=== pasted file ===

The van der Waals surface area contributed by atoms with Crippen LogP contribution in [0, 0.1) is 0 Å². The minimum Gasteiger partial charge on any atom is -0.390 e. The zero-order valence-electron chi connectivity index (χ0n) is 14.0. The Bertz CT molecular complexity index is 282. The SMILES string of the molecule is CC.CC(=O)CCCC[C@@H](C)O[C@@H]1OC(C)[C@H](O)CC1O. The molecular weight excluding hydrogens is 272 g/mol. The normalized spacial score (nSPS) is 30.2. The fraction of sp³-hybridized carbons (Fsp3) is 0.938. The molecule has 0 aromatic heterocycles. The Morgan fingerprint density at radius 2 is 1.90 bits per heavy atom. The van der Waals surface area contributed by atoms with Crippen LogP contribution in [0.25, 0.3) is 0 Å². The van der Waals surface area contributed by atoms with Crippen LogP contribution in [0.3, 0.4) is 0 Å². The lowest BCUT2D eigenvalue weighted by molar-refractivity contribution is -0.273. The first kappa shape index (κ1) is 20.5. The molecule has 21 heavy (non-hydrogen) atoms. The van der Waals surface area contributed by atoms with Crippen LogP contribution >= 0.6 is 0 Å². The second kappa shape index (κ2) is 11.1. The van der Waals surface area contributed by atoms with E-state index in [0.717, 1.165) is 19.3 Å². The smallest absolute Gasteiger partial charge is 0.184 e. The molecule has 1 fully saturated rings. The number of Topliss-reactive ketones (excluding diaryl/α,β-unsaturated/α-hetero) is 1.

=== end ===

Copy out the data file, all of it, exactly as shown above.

The van der Waals surface area contributed by atoms with Crippen LogP contribution in [0, 0.1) is 0 Å². The minimum Gasteiger partial charge on any atom is -0.390 e. The zero-order valence-electron chi connectivity index (χ0n) is 14.0. The Bertz CT molecular complexity index is 282. The SMILES string of the molecule is CC.CC(=O)CCCC[C@@H](C)O[C@@H]1OC(C)[C@H](O)CC1O. The molecular weight excluding hydrogens is 272 g/mol. The normalized spacial score (nSPS) is 30.2. The fraction of sp³-hybridized carbons (Fsp3) is 0.938. The molecule has 0 aromatic heterocycles. The Morgan fingerprint density at radius 2 is 1.90 bits per heavy atom. The van der Waals surface area contributed by atoms with Crippen LogP contribution in [0.25, 0.3) is 0 Å². The van der Waals surface area contributed by atoms with Crippen LogP contribution in [0.3, 0.4) is 0 Å². The lowest BCUT2D eigenvalue weighted by molar-refractivity contribution is -0.273. The first kappa shape index (κ1) is 20.5. The molecule has 21 heavy (non-hydrogen) atoms. The van der Waals surface area contributed by atoms with Crippen LogP contribution >= 0.6 is 0 Å². The second kappa shape index (κ2) is 11.1. The van der Waals surface area contributed by atoms with E-state index in [0.717, 1.165) is 19.3 Å². The smallest absolute Gasteiger partial charge is 0.184 e. The molecule has 1 fully saturated rings. The number of Topliss-reactive ketones (excluding diaryl/α,β-unsaturated/α-hetero) is 1.